Great­ness lies for­ward, not back

The Hamilton Spectator - - OPINION - Paul Berton

If you were born male, white and able-bod­ied in most of the de­vel­oped world, you won life’s big­gest lot­tery.

In North Amer­ica and Europe es­pe­cially, it has meant an ex­is­tence of rel­a­tive ease. Sure, there have been hard­ships and sac­ri­fices and tragedies, but for the most part, re­wards have come pre­dictably. The world was your oys­ter, and ought to have been; it was de­signed by and for you.

Even just be­ing male makes your life better in most of the world. Women have al­most al­ways suf­fered the brunt of his­tory’s cru­el­ties in ways men can­not imag­ine, even if they tried.

But life is chang­ing. Hu­man­ity is slowly (very slowly) rec­og­niz­ing the ap­palling in­jus­tices of the past and present. De­mo­graph­ics are shift­ing. Pop­u­la­tions are mov­ing. So­cial mores are ad­just­ing.

And white males see their his­toric con­trol erod­ing as the play­ing field is lev­elled.

That’s why we have politi­cians in the United States promis­ing to bring back the good old days and “Make Amer­ica Great Again.”

But of course it was great only for white males. If you looked dif­fer­ent, be­longed to a dif­fer­ent re­li­gion, and came from a dif­fer­ent place, Amer­ica was not as great.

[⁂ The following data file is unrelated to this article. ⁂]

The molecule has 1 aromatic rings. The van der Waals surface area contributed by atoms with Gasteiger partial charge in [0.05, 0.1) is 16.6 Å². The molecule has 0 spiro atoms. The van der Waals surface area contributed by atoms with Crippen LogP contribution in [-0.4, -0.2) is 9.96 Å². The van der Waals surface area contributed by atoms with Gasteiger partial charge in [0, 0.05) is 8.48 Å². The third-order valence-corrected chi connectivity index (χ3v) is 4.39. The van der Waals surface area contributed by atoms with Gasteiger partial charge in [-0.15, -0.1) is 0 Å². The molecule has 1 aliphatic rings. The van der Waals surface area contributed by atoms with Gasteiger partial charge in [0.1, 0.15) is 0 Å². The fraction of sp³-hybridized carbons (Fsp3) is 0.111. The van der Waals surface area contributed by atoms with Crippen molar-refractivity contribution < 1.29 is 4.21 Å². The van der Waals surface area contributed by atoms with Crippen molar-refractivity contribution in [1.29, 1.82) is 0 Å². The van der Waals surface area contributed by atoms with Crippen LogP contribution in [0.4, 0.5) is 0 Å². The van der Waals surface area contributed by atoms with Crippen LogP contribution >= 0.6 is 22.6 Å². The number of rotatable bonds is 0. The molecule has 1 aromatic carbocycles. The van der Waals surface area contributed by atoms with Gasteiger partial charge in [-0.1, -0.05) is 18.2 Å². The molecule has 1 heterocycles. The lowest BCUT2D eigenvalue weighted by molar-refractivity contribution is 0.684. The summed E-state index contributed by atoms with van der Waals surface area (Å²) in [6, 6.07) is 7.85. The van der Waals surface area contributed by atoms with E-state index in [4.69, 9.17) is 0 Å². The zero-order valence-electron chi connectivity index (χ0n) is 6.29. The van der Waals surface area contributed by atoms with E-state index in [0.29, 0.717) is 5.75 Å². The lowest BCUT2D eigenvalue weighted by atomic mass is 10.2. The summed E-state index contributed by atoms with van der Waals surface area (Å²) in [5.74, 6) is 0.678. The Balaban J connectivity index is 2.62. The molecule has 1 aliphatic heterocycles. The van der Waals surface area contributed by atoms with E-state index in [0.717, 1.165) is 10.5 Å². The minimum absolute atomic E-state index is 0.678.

A half-cen­tury ago, al­most ev­ery group of Amer­i­cans (and Cana­di­ans) ex­cept white males faced greater in­jus­tices, big­ger ob­sta­cles to suc­cess, and a rel­a­tively chal­leng­ing fu­ture.

Even for white males, how­ever, times have im­proved. The crime rate is lower and our stan­dard of liv­ing is higher, de­spite what politi­cians may in­sist. So­called “good jobs” may be more dif­fi­cult to find, and ca­reers are less pre­dictable, but dis­pos­able in­come con­tin­ues to rise and stuff costs less.

There are more hos­pi­tals and better treat­ments and less suf­fer­ing. There is better ed­u­ca­tion and more op­por­tu­ni­ties for al­most ev­ery­one, de­spite con­tin­ued in­jus­tices.

Rais­ing im­mi­gra­tion walls and trade bar­ri­ers will not make life eas­ier; they will make it more dif­fi­cult.

Those who de­mand (and prom­ise) that we “Make Amer­ica Great Again” some­how be­lieve in the math­e­mat­i­cal im­pos­si­bil­ity that we can have higher wages in our fac­to­ries and yet even lower prices at Wal­mart. They some­how be­lieve we can learn about the world from a cruise ship or a re­al­ity TV show. They think we can com­pete glob­ally based on lo­cal as­sump­tions.

De­spite cur­rent chal­lenges, eco­nomic un­cer­tainty, in­ter­na­tional and do­mes­tic threats, en­vi­ron­men­tal degra­da­tion, po­lit­i­cal mad­ness and gen­eral un­easi­ness, the world con­tin­ues to im­prove for most of us whether we care to ad­mit it or not.

There is never any go­ing back, now mat­ter how loud we in­sist upon it. Great­ness is ahead of us; never be­hind us.

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